Lower oil prices are challenging the traditional labor system in the Gulf, built largely from a migrant labor force. On February 17, the Arab Gulf States Institute in Washington hosted a panel discussion examining labor dynamics in the Gulf, focusing on the rules that regulate labor inside the Gulf Cooperation Council states and some of the economic benefits of imported labor, as well as the challenges for rights protection and knowledge transfer.
The discussion covered shifting labor demographics in the Gulf arising from the decline in oil prices and what the economic downturn would mean for the labor market and the overall economy of GCC states. The panelists delved into labor market reform and diversification efforts as well as the development of knowledge economies in the Gulf.
Attiya Ahmad: Assistant Professor of Anthropology, George Washington University
Omar Al-Ubaydli: Program Director for International and Geo-Political Studies at the Bahrain Center for Strategic, International and Energy Studies
Kristian Coates Ulrichsen: Baker Institute Fellow for the Middle East, Rice University
Karen E. Young: Senior Resident Scholar, The Arab Gulf States Institute in Washington (Moderator)
Attiya Ahmad discussed the trajectory of labor dynamics in the GCC, drawing on specific examples from her research in Kuwait. She discussed some of the social and historical reforms that have taken place in the region in a broader context. She additionally noted the importance of gender, national identity, and citizenship laws when addressing the implications of labor laws, rights, and protections. Ahmad particularly stressed the diversity in workers’ experiences, emphasizing the need for deeper analysis of their specific accounts. Ahmad noted that there are gaps in these narratives, specifically related to the middle class, that are needed to improve the understanding and conceptualization of the current situations faced by migrant populations.
Kristian Coates Ulrichsen highlighted the need to amend the Gulf social contract and the paradox that no one seems to know what direction these changes should take. He went on to explain that the “best-case scenario” would be that citizens at all levels would realize that immediate changes in labor need to happen. Ulrichsen addressed a number of societal issues, including the implications of education in the region and any effect this may have on the labor force. Most migrants are not aware of the situations they will be getting into when they reach receiving countries; additionally, the imbalance in power between employer and employee offers migrant workers little to no ability to protest or share their experiences.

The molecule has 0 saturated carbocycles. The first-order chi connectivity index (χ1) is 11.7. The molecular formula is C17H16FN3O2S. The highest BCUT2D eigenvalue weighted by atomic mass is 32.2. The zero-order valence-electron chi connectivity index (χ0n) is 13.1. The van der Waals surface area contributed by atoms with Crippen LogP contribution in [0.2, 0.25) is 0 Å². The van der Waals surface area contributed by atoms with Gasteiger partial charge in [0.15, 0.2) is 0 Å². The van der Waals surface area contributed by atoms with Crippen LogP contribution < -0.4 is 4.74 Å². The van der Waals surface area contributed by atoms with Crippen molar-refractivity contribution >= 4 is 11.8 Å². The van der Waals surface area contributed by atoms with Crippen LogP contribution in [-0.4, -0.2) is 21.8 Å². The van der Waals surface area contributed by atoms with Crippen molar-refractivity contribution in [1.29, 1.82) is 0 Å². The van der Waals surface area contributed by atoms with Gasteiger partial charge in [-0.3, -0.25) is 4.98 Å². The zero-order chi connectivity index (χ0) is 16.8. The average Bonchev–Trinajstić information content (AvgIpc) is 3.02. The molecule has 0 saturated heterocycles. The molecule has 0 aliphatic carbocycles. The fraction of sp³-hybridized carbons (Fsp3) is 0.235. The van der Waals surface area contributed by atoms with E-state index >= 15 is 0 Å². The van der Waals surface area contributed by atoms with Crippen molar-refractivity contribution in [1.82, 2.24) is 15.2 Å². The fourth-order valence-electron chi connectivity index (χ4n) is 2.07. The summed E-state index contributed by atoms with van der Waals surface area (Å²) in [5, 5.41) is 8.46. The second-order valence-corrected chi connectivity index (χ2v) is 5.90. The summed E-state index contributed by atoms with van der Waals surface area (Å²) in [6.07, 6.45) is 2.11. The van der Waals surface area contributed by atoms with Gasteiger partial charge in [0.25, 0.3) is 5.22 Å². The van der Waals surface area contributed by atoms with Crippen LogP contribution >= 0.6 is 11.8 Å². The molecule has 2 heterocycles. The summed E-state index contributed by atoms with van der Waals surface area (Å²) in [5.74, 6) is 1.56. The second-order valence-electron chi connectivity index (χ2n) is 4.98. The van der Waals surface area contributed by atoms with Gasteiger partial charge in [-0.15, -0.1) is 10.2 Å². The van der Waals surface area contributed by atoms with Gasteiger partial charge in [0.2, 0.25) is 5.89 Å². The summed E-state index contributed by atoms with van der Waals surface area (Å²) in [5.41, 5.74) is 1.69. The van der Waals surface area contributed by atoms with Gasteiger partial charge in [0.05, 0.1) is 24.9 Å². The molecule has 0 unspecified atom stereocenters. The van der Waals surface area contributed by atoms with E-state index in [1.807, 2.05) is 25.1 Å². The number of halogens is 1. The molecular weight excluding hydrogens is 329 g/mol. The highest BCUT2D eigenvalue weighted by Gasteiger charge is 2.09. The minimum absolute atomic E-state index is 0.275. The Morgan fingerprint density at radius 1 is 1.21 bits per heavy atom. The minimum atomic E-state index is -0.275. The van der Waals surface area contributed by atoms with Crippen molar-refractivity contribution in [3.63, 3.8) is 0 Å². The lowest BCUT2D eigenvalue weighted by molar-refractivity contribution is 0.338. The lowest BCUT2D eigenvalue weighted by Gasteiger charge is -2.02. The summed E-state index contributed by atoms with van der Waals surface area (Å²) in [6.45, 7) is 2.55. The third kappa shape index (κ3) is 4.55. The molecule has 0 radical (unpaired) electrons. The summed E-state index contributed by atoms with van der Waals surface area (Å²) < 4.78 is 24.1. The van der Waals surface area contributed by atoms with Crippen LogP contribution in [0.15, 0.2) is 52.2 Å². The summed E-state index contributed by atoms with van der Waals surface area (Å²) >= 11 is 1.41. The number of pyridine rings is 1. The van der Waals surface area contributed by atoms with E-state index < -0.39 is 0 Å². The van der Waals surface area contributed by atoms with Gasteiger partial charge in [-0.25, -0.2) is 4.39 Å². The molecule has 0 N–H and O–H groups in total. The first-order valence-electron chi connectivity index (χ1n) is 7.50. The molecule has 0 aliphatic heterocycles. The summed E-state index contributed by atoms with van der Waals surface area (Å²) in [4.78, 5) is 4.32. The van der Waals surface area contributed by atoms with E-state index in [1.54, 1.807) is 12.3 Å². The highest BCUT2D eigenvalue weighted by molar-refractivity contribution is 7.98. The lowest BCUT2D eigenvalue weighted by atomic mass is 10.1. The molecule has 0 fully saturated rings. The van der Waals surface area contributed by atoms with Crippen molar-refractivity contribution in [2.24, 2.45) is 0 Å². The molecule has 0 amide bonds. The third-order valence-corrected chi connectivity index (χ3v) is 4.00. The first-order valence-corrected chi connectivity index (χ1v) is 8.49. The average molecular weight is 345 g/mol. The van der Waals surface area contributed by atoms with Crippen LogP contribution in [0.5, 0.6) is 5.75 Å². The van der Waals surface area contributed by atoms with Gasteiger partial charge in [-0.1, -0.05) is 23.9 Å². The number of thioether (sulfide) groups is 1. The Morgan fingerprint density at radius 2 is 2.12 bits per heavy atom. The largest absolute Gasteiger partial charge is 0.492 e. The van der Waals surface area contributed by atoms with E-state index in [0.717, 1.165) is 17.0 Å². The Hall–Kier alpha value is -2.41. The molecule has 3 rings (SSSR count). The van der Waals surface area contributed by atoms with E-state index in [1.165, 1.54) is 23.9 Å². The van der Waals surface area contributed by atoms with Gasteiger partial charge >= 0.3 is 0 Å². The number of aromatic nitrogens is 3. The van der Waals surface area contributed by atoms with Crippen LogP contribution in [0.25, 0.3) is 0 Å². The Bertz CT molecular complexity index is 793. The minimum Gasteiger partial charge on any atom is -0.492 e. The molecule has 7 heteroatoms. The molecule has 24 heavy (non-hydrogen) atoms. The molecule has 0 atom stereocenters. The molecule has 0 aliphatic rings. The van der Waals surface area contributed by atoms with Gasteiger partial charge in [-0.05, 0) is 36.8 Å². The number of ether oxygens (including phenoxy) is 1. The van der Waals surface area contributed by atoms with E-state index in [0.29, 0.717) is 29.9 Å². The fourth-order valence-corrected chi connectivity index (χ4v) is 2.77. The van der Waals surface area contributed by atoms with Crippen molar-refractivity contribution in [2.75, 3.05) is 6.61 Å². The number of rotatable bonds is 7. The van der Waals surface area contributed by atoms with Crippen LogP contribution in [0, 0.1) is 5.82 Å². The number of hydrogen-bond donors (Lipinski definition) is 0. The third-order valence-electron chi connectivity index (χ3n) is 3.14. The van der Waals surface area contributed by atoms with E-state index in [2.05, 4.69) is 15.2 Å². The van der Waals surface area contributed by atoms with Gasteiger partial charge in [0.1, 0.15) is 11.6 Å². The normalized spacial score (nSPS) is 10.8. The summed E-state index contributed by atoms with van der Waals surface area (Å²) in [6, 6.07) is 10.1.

Omar Al-Ubaydli argued for interventions to reduce the number of migrant workers arriving in receiving countries under false pretenses, noting that while the reality is that most migrant workers prefer “inferior” conditions in GCC countries to not coming at all, conditions are frequently misrepresented by domestic recruitment agencies. He encouraged the GCC and sending countries to cooperate with one another in order to reduce the number of misrepresentations and protect workers’ rights. Al-Ubaydli went on to discuss the role of the public sector in stiffing citizen workers’ productivity and innovative capacity, citing that public sector wages are in no way commensurate of any measure of workers’ true productivity.
Through its careful examination of the forces shaping the evolution of Gulf societies and the new generation of emerging leaders, AGSIW facilitates a richer understanding of the role the countries in this key geostrategic region can be expected to play in the 21st century.Learn More